“It’s really an homage to falling in love with music,” says Sharp. “I was inspired by an old mixtape that I found lying around my house that my brother made probably 20 years ago, when we were kids — found it in a pile of stuff one day, and that song was waiting there.”

“Simple is Me” was inspired by the humor in John Hartford’s music. “Obviously, I like songs that are serious and deal with serious subjects, but I feel like you can come off that every once in awhile,” Sharp says. “I really wanted this record to be a little lighter in moments.”

Sharp wrote “Blow Me Away” during their tour with Martin and Edie Brickell, which included an appearance on The Late Show with David Letterman.
“Something that we took from working with Steve was honing in on ways to add more voices and be more diverse in the way we use our voices. ‘Blow Me Away’ and ‘Radio’ are songs that expose different voices,” explains Sharp. “There are five people singing on those songs at once. That’s fun to do, and adds a dramatic element to our music that we’re trying to build on.”

A Comparative Literature major at UNC, Sharp likes to use Southern imagery in songs like “Blue Velvet Rain.” “Songs need that sense of place, and need to combine the sound of the music with this part of the world in particular. It goes hand-in-glove. A lot of my favorite music is built around that, almost a mythology of certain places.”

Radio was recorded at Echo Mountain in Asheville, with legendary Nashville session ace Jerry Douglas producing. “We knew his reputation as a guy who’s been to the top of the mountain as far as bluegrass goes, and had a big foot outside of bluegrass as well. That’s what drew us to him the most.”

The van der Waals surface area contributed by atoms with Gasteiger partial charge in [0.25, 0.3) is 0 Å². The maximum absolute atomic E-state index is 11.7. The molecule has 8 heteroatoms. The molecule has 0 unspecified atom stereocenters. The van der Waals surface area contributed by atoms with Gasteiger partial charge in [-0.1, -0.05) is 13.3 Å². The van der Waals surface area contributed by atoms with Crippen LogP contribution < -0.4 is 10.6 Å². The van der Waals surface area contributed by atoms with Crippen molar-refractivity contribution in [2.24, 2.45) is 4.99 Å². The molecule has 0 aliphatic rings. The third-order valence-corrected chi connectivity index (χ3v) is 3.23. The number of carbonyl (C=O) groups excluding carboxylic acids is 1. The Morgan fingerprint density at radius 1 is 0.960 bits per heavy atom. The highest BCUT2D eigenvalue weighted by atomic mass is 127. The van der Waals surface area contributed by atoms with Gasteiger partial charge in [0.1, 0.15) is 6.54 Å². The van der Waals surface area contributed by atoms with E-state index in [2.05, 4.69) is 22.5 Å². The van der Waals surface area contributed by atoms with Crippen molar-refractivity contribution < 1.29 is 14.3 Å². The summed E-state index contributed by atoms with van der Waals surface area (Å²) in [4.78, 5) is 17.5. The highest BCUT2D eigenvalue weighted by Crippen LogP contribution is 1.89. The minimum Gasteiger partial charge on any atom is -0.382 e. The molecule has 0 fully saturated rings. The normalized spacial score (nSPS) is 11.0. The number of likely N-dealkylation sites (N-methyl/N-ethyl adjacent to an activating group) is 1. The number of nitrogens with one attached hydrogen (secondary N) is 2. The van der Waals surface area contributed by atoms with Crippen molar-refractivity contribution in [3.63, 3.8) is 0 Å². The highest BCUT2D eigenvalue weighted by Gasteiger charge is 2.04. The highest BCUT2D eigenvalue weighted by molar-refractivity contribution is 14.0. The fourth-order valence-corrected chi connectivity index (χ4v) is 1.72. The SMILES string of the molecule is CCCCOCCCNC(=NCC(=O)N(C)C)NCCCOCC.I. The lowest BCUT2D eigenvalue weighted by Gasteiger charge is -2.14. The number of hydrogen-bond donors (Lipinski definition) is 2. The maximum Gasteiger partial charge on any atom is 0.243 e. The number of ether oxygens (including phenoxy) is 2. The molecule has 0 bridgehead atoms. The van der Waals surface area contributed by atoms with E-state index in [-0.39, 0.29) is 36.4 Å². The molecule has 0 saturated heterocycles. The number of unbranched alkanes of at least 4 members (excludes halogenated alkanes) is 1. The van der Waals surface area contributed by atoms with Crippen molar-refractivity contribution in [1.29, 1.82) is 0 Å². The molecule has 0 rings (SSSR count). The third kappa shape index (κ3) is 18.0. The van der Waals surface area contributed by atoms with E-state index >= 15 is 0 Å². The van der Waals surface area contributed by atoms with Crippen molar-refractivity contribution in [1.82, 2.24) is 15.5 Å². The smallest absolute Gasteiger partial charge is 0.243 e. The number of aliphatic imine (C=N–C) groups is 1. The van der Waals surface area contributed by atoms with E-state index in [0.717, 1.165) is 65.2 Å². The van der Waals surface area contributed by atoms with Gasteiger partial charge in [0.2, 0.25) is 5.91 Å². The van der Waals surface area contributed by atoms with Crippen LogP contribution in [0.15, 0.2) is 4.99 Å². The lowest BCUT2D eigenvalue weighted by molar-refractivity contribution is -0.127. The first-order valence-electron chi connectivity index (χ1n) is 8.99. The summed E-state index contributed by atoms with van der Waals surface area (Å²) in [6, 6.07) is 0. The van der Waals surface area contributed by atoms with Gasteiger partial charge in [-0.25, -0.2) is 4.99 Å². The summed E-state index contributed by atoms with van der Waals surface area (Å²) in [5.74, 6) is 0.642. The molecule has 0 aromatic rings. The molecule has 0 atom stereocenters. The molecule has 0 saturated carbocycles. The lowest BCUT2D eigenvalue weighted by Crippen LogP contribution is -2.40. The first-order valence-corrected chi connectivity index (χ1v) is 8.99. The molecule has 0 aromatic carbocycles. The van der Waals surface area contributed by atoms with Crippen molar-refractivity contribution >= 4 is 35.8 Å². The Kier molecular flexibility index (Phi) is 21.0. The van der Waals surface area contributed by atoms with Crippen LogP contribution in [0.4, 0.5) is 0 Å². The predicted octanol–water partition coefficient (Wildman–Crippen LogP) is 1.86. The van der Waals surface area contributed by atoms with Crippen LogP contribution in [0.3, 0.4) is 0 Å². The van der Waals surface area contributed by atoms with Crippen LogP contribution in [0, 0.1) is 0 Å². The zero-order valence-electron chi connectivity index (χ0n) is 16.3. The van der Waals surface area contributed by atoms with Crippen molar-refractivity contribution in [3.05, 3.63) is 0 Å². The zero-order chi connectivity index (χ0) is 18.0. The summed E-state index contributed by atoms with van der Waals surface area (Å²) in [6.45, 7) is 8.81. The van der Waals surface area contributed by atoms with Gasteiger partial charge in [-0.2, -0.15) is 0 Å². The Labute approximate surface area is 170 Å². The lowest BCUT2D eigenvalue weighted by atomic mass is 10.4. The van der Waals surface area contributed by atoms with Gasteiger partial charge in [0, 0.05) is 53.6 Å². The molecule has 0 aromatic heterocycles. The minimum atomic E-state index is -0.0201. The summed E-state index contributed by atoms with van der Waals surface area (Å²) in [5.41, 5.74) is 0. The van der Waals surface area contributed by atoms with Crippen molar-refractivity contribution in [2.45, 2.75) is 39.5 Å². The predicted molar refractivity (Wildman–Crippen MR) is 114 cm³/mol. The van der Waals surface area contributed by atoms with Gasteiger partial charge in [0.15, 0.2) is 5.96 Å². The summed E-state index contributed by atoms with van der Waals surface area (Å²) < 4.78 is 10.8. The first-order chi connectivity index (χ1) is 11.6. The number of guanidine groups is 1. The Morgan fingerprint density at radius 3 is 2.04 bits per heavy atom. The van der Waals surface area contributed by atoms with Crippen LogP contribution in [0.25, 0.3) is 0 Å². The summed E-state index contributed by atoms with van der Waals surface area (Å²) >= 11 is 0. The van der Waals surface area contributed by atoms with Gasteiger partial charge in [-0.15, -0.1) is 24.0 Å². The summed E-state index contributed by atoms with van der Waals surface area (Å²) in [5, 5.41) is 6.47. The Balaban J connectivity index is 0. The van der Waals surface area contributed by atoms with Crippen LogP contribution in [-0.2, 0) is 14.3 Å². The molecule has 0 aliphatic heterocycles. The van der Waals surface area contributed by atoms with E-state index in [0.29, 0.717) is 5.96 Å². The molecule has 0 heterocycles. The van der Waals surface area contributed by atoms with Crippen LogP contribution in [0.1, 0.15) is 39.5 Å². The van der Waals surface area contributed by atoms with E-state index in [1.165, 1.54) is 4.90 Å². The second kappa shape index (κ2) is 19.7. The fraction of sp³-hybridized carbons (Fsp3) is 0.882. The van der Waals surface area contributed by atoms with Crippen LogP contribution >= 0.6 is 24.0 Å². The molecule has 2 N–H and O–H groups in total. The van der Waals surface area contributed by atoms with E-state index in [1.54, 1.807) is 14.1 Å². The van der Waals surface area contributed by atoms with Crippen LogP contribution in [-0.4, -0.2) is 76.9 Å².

Douglas gets the band to make a tricky, intricate intro, like the one on “Down That Road Again,” sound easy. “That was one of Jerry’s production touches. He said, ‘Just give me this section, and I’m really going to make something out of it.’ I don’t think any of us knew what to expect, but it’s beautiful, and it works really well. It gives the record a minute to breathe.

“Jerry turned out to be a fun presence in the studio, a very upbeat, positive guy. He threw a few ideas at us that I don’t think we would have naturally arrived at, but when the mixes came back, it was like ‘Okay, this was the right call.’”

Mountain Song Festival
September 11-13
Brevard Music Center

The Mountain Song Festival has raised more than half a million dollars for the Cindy Platt Boys & Girls Club of Transylvania County, named in honor of the late mother of Steep Canyon Rangers guitarist/vocalist Woody Platt. “It was originally her idea to put on a festival supporting the Boys & Girls Club, so it’s a cause that’s near and dear to our hearts,” says Graham Sharp. “We just put on the best music we can, and the community support has been great.”
This year’s lineup includes Ricky Skaggs, Town Mountain, The Larry Keel Experience, Red Wine, Sarah Siskind, Shannon Whitworth, Del McCoury Band, and Milk Carton Kids. “As the host of the festival, we can introduce our fans to some of our favorite stuff,” says Sharp.
Visit mountainsongfestival.com for tickets and information.